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Posts Tagged ‘Winter Woods’

According to statistics November is on average the cloudiest month in this part of the country, but as you can see by the above photo not every day is totally cloudy. This was one of those blue sky, white puffy cloud days and I took this photo because of the clouds. That lower one was growing quickly and I thought it might become a thunderhead, but it never did. It just got bigger.

Many of the photos in this post were taken before the snowstorm I showed in the last post. Snow or not I won’t be seeing anymore fleabane flowers for a few months now. It’s just too cold now for flowers.

November can be a very cold month, when we start to really realize that winter is right around the corner. Frost on the windows helps remind us of that, and I caught this frost crystal growing on my car winshield. They’re beautiful things that most of us pay no attention to.

Ponds are starting to freeze up as well. Bright sunshine has little real warmth in November unless it is coupled with a southerly breeze.

I went to the river to see if any ice baubles had formed along the shore but I got sidetracked for a bit by the beautiful light.

I’ve never seen this stretch of water look gold and blue like it did on this morning.

It was like seeing molten light. None of these colors have been enhanced by me. Nature did all the enhancing.

And on another, colder day, there were ice baubles growing along the shore. If you’ve ever made a candle, you know that you dip the wick in hot wax over and over again, letting the wax harden between dips. If you think of the twigs as wicks, you can see how every wave crest “dips” the twigs in water and the cold air hardens that water into ice. Over time, ice baubles like those seen here form.

Twigs aren’t the only thing that the ice forms on. Anything that the water splashes on over and over will ice up.

The ice baubles are usually as clear as blown glass but on this day a lot of them had air bubbles trapped inside. Many of these examples were nearly round as well but they’re often more pear shaped. Along a river or stream is the only place I’ve ever seen them form in this way, though I suppose they could form anywhere where there is splashing water in winter.

On shore, the sun lit up an oak leaf beautifully.

Some of the biggest oak leaves I’ve ever seen belong to the swamp white oak (Quercus bicolor.) This is a rare species in the woods here but in 2010 the New Hampshire Department of Environmental Services removed a 250-year-old timber crib dam in this section of river, and when they replanted the river banks, they chose swamp white oak as one of the tree species. Though the trees are barely 10 feet tall this leaf must have been 8 inches long. Brown is the fall color for the leaves of this oak. The New Hampshire state record for the largest swamp white oak is held by a tree in Swanzey. It is 67 feet tall and has a circumference of 192 inches. That’s 16 feet, so I’m not sure if even 4 people could link hands around a tree that size.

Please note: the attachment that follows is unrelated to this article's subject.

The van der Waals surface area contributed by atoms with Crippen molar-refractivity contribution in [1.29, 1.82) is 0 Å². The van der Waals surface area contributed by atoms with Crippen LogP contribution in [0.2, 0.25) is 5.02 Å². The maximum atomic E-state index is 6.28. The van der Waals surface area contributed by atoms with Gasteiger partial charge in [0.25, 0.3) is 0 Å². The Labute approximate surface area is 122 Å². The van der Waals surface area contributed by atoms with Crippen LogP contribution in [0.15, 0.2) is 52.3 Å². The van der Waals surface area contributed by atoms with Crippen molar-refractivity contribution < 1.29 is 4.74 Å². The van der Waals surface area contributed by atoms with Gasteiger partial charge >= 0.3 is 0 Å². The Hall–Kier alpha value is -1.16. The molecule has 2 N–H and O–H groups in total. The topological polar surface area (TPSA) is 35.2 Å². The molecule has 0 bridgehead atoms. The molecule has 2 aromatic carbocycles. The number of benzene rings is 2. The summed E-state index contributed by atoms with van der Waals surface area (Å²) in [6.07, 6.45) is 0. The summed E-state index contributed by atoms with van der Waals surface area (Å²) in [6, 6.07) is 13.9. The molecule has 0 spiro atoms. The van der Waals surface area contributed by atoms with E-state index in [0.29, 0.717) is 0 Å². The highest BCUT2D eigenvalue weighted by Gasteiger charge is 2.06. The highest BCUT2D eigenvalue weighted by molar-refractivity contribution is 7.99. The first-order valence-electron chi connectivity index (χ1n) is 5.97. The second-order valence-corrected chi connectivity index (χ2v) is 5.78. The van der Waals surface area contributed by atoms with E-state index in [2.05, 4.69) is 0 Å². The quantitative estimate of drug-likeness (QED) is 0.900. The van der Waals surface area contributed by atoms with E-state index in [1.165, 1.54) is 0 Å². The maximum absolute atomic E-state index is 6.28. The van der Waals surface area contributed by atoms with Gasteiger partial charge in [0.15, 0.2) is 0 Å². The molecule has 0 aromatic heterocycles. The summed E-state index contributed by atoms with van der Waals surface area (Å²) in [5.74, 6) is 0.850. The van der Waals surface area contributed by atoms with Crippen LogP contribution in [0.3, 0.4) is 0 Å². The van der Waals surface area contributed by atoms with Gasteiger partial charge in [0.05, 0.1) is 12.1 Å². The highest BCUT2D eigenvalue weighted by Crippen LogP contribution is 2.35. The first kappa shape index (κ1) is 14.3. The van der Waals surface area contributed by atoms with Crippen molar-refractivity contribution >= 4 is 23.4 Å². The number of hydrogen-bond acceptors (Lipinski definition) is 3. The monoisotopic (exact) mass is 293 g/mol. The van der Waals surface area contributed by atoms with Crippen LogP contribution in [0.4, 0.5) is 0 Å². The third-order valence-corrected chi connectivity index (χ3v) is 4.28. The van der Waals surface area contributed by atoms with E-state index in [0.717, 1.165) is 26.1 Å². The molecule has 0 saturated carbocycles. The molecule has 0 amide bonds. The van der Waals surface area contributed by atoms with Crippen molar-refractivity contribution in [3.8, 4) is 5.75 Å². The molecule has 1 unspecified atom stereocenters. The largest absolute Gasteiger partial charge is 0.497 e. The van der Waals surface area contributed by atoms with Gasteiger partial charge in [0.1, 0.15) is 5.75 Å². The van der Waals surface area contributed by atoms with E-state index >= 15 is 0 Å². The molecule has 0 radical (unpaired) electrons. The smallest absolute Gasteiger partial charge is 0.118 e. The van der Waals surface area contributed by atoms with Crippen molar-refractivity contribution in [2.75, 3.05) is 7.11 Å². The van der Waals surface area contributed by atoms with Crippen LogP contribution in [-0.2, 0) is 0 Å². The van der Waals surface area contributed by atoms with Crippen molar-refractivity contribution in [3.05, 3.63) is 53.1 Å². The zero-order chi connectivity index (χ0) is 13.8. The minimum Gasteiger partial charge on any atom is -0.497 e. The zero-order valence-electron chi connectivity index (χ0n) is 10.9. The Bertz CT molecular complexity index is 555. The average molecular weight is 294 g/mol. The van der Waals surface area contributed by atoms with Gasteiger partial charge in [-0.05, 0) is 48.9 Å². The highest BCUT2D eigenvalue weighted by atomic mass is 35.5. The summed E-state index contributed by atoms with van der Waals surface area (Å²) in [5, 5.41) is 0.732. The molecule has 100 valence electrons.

One characteristic of swamp white oak is peeling bark on its branches, giving it a ragged look. On young trees like these even the bark of the trunk will peel, as it was on this example. Planting this species of tree here makes sense because it is tolerant of a variety of soil conditions and can stand drought or flood. The only thing they can’t bear is beavers, and these critters have cut down and hauled off many of them.

When I was taking photos of this tree’s branches I looked down and sure enough, beavers had been at its bark. This tree is a goner, I’m afraid. It has been girdled.

At this time of year, when the soil starts to freeze but before any snow falls, you can often hear the soil crunch when you walk on it. That’s the signal that you should get down on your hands and knees and peer down into those tiny frozen canyons. If you do you’re liable to find ice needles there, because the crunching you heard was probably them breaking. Several things have to happen before needle ice can form. First there has to be groundwater. Next, the air temperature has to fall below 32 degrees F right at the soil surface while the soil and groundwater remain thawed. Hydrostatic pressure forces the groundwater, sometimes super cooled, out of the soil where it freezes instantly into a “needle.” As more water is forced out of the soil the process is repeated over and over, and each needle grows in length because of more water freezing at its base. I’ve read that each thin needle is hexagonal in shape, and that needles have been found that were 16 inches long. The needles in these photos were 1-3 inches long I’d guess, and they were frozen into ribbons. They’re another of those gems of nature that many never see.

Puddle ice has been a friend of mine for a very long time. When I was a boy, after the snow melted in spring, I’d get my bike out and ride it to school. It was still cold enough for ice to form on the puddles and I used to think it was great fun to ride through them so I could hear the strange tinkling / crinkling sounds that the breaking ice made. I have since found out that the whiter the ice, the more oxygen was present in the water when it formed. These days instead of breaking the ice I look for things in it. This time I thought I saw a penguin in that curvy shape to the right of center.